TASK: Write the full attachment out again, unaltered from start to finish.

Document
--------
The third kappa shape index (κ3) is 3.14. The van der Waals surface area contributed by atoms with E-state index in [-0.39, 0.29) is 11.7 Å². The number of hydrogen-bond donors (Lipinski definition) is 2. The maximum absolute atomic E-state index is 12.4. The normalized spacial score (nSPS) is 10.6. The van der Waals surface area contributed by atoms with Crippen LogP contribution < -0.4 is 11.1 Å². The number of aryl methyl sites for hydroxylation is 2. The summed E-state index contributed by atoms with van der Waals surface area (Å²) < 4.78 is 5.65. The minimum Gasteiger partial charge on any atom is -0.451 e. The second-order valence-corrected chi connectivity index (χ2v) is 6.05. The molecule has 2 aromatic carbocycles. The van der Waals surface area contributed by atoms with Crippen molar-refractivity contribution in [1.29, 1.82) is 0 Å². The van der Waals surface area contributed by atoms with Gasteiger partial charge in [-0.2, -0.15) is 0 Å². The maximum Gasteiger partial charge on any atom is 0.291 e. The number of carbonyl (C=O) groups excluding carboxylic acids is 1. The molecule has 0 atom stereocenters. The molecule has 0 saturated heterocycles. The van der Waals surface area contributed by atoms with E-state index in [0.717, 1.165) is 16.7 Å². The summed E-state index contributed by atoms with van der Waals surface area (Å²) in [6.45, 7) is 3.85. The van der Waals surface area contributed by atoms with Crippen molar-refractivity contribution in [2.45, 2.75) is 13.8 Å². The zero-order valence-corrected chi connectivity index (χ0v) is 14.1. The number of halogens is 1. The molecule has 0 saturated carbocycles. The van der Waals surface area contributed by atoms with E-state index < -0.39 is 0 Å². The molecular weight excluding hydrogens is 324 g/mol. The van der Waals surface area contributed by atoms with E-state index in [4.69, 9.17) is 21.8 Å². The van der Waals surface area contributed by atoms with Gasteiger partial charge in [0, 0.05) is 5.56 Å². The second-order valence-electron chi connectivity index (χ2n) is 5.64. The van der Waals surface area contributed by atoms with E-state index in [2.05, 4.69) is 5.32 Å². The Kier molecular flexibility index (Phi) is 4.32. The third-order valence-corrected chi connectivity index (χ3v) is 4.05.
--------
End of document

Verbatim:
The third kappa shape index (κ3) is 3.14. The van der Waals surface area contributed by atoms with E-state index in [-0.39, 0.29) is 11.7 Å². The number of hydrogen-bond donors (Lipinski definition) is 2. The maximum absolute atomic E-state index is 12.4. The normalized spacial score (nSPS) is 10.6. The van der Waals surface area contributed by atoms with Crippen LogP contribution < -0.4 is 11.1 Å². The number of aryl methyl sites for hydroxylation is 2. The summed E-state index contributed by atoms with van der Waals surface area (Å²) < 4.78 is 5.65. The minimum Gasteiger partial charge on any atom is -0.451 e. The second-order valence-corrected chi connectivity index (χ2v) is 6.05. The molecule has 2 aromatic carbocycles. The van der Waals surface area contributed by atoms with Crippen molar-refractivity contribution in [1.29, 1.82) is 0 Å². The van der Waals surface area contributed by atoms with Gasteiger partial charge in [-0.2, -0.15) is 0 Å². The maximum Gasteiger partial charge on any atom is 0.291 e. The number of carbonyl (C=O) groups excluding carboxylic acids is 1. The molecule has 0 atom stereocenters. The molecule has 0 saturated heterocycles. The van der Waals surface area contributed by atoms with E-state index in [0.717, 1.165) is 16.7 Å². The summed E-state index contributed by atoms with van der Waals surface area (Å²) in [6.45, 7) is 3.85. The van der Waals surface area contributed by atoms with Crippen molar-refractivity contribution in [2.45, 2.75) is 13.8 Å². The zero-order valence-corrected chi connectivity index (χ0v) is 14.1. The number of halogens is 1. The molecule has 0 saturated carbocycles. The van der Waals surface area contributed by atoms with E-state index < -0.39 is 0 Å². The molecular weight excluding hydrogens is 324 g/mol. The van der Waals surface area contributed by atoms with E-state index in [4.69, 9.17) is 21.8 Å². The van der Waals surface area contributed by atoms with Gasteiger partial charge in [0, 0.05) is 5.56 Å². The second-order valence-electron chi connectivity index (χ2n) is 5.64. The van der Waals surface area contributed by atoms with E-state index in [2.05, 4.69) is 5.32 Å². The Kier molecular flexibility index (Phi) is 4.32. The third-order valence-corrected chi connectivity index (χ3v) is 4.05.